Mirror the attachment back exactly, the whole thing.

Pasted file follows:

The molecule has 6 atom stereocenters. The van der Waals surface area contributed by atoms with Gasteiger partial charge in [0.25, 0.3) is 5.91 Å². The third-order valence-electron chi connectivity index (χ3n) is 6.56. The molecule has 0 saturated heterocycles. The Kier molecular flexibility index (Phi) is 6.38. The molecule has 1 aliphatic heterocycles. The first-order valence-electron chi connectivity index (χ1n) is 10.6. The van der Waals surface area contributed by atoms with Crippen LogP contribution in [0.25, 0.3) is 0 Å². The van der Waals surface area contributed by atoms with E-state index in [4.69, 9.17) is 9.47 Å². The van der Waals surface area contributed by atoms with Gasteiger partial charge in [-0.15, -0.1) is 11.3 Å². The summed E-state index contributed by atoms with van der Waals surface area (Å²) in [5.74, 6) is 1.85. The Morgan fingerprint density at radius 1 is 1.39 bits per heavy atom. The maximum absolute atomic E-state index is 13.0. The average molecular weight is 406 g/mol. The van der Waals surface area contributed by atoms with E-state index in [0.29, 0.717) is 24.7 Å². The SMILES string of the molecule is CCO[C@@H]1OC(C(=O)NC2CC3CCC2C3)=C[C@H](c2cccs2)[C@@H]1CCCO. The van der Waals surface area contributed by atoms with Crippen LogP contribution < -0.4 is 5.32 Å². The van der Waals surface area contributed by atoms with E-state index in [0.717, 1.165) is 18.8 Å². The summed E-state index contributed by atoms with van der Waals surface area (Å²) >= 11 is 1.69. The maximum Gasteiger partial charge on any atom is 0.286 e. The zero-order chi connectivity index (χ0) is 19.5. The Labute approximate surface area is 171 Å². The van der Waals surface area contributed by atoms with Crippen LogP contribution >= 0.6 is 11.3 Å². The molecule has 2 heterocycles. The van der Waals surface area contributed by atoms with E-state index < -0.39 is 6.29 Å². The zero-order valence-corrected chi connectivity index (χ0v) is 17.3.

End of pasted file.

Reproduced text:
The molecule has 6 atom stereocenters. The van der Waals surface area contributed by atoms with Gasteiger partial charge in [0.25, 0.3) is 5.91 Å². The third-order valence-electron chi connectivity index (χ3n) is 6.56. The molecule has 0 saturated heterocycles. The Kier molecular flexibility index (Phi) is 6.38. The molecule has 1 aliphatic heterocycles. The first-order valence-electron chi connectivity index (χ1n) is 10.6. The van der Waals surface area contributed by atoms with Crippen LogP contribution in [0.25, 0.3) is 0 Å². The van der Waals surface area contributed by atoms with E-state index in [4.69, 9.17) is 9.47 Å². The van der Waals surface area contributed by atoms with Gasteiger partial charge in [-0.15, -0.1) is 11.3 Å². The summed E-state index contributed by atoms with van der Waals surface area (Å²) in [5.74, 6) is 1.85. The Morgan fingerprint density at radius 1 is 1.39 bits per heavy atom. The maximum absolute atomic E-state index is 13.0. The average molecular weight is 406 g/mol. The van der Waals surface area contributed by atoms with E-state index in [0.29, 0.717) is 24.7 Å². The SMILES string of the molecule is CCO[C@@H]1OC(C(=O)NC2CC3CCC2C3)=C[C@H](c2cccs2)[C@@H]1CCCO. The van der Waals surface area contributed by atoms with Crippen LogP contribution < -0.4 is 5.32 Å². The van der Waals surface area contributed by atoms with E-state index in [0.717, 1.165) is 18.8 Å². The summed E-state index contributed by atoms with van der Waals surface area (Å²) >= 11 is 1.69. The maximum Gasteiger partial charge on any atom is 0.286 e. The zero-order chi connectivity index (χ0) is 19.5. The Labute approximate surface area is 171 Å². The van der Waals surface area contributed by atoms with Crippen LogP contribution >= 0.6 is 11.3 Å². The molecule has 2 heterocycles. The van der Waals surface area contributed by atoms with E-state index < -0.39 is 6.29 Å². The zero-order valence-corrected chi connectivity index (χ0v) is 17.3.